Singapore is also taking part in the aid drive, pledging $50,000 in humanitarian assistance, along with the country's Red Cross Society offering another $19,000, its Foreign Ministry said in a statement.
German Agro Action, a Germany-based aid organization, said it would give about $335,000 worth of emergency supplies and the German government pitched in another 150,000 euros ($202,000) of funds for the flood victims.
The International Red Cross reportedly has already shipped kitchen sets, blankets, and water purification tablets to about 80 percent of the 16,000 hardest-hit families last Friday.
The U.N.'s World Food Program is set to assist about 320,000 flood victims with emergency food supplies -- 4,000 tons of flour, beans, vegetable oil and sugar.
Medical relief is also expected to come from the Spiritual Awakening Mission, a medical relief organization, and relief agency World Vision plans to send $200,000 worth of medicine and other necessities sometime today.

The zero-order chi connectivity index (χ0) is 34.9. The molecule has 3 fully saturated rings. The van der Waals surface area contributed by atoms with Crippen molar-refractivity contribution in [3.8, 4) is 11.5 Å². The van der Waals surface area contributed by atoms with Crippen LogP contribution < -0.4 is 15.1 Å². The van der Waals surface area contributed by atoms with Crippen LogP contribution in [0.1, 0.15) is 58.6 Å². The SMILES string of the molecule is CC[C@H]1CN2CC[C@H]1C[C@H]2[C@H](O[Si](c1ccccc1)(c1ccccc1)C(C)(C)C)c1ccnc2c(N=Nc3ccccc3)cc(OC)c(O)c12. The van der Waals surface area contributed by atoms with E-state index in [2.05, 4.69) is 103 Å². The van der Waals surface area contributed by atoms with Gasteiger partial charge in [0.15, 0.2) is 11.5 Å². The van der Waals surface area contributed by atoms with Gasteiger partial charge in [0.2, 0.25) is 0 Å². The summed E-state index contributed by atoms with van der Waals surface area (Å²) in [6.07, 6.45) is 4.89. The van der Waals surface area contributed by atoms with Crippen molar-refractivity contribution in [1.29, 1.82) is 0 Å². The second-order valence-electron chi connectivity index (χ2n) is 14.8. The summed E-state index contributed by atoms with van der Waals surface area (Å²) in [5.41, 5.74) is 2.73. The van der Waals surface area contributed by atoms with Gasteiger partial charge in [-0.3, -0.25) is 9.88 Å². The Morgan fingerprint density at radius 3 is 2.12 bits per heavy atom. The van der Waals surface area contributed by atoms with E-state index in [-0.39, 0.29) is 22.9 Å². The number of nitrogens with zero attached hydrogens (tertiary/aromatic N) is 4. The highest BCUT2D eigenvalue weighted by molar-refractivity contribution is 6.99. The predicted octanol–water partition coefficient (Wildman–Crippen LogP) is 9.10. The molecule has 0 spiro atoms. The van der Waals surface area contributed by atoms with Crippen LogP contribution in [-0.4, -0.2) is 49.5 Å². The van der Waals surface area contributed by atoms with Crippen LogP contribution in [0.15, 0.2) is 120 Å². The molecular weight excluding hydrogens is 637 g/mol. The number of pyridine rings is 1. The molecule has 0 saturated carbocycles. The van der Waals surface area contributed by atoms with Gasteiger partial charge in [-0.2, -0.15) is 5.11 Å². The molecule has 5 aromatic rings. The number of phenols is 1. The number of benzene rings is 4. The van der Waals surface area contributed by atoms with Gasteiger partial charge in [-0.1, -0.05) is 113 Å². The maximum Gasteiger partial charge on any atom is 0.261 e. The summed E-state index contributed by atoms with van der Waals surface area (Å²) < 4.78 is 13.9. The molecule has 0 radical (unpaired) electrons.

North Korean state media said that the rainstorms washed away about 144,000 tons of coal, flooded about 200 mines and 30 coal storage sites and another 300 mines collapsed. The downpours and landslides cut off 63,900 meters of rail and roads used to transport coal and 13 rail substations were submerged. Another 1,160 communication and electric poles were destroyed, the KCNA said.
About 11 percent of the already-impoverished country's grain harvest -- equivalent to 450,000 tons -- was also lost, North Korean officials added.
[Excerpt of an article by